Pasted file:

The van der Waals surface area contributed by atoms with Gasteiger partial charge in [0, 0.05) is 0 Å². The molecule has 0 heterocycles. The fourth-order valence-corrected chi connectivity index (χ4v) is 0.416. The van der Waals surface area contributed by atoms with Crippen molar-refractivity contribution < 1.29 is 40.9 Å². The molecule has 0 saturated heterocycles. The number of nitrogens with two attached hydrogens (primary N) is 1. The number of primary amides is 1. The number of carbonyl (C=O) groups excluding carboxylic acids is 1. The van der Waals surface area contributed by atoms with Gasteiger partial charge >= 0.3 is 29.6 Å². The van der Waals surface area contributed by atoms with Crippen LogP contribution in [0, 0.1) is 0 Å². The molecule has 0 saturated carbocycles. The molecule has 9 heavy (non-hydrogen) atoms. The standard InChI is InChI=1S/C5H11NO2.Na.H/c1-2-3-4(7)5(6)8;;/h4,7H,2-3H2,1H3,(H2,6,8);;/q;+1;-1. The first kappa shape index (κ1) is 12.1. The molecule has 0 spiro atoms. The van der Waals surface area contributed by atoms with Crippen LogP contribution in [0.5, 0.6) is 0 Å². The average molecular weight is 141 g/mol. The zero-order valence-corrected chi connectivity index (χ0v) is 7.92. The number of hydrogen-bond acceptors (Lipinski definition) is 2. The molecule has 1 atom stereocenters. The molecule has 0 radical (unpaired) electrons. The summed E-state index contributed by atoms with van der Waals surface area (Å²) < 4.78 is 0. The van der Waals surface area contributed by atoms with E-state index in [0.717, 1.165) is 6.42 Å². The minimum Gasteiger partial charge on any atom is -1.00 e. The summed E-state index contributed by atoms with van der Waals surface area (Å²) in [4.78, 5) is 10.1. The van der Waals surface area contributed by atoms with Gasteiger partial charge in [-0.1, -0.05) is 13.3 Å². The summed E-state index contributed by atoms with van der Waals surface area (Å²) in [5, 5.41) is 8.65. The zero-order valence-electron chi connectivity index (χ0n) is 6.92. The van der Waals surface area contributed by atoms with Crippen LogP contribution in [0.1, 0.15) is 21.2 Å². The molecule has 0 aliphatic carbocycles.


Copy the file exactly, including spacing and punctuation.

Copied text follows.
The van der Waals surface area contributed by atoms with Gasteiger partial charge in [0, 0.05) is 0 Å². The molecule has 0 heterocycles. The fourth-order valence-corrected chi connectivity index (χ4v) is 0.416. The van der Waals surface area contributed by atoms with Crippen molar-refractivity contribution < 1.29 is 40.9 Å². The molecule has 0 saturated heterocycles. The number of nitrogens with two attached hydrogens (primary N) is 1. The number of primary amides is 1. The number of carbonyl (C=O) groups excluding carboxylic acids is 1. The van der Waals surface area contributed by atoms with Gasteiger partial charge >= 0.3 is 29.6 Å². The van der Waals surface area contributed by atoms with Crippen LogP contribution in [0, 0.1) is 0 Å². The molecule has 0 saturated carbocycles. The molecule has 9 heavy (non-hydrogen) atoms. The standard InChI is InChI=1S/C5H11NO2.Na.H/c1-2-3-4(7)5(6)8;;/h4,7H,2-3H2,1H3,(H2,6,8);;/q;+1;-1. The first kappa shape index (κ1) is 12.1. The molecule has 0 spiro atoms. The van der Waals surface area contributed by atoms with Crippen LogP contribution in [0.5, 0.6) is 0 Å². The average molecular weight is 141 g/mol. The zero-order valence-corrected chi connectivity index (χ0v) is 7.92. The number of hydrogen-bond acceptors (Lipinski definition) is 2. The molecule has 1 atom stereocenters. The molecule has 0 radical (unpaired) electrons. The summed E-state index contributed by atoms with van der Waals surface area (Å²) < 4.78 is 0. The van der Waals surface area contributed by atoms with E-state index in [0.717, 1.165) is 6.42 Å². The minimum Gasteiger partial charge on any atom is -1.00 e. The summed E-state index contributed by atoms with van der Waals surface area (Å²) in [4.78, 5) is 10.1. The van der Waals surface area contributed by atoms with Gasteiger partial charge in [-0.1, -0.05) is 13.3 Å². The summed E-state index contributed by atoms with van der Waals surface area (Å²) in [5, 5.41) is 8.65. The zero-order valence-electron chi connectivity index (χ0n) is 6.92. The van der Waals surface area contributed by atoms with Crippen LogP contribution in [0.1, 0.15) is 21.2 Å². The molecule has 0 aliphatic carbocycles.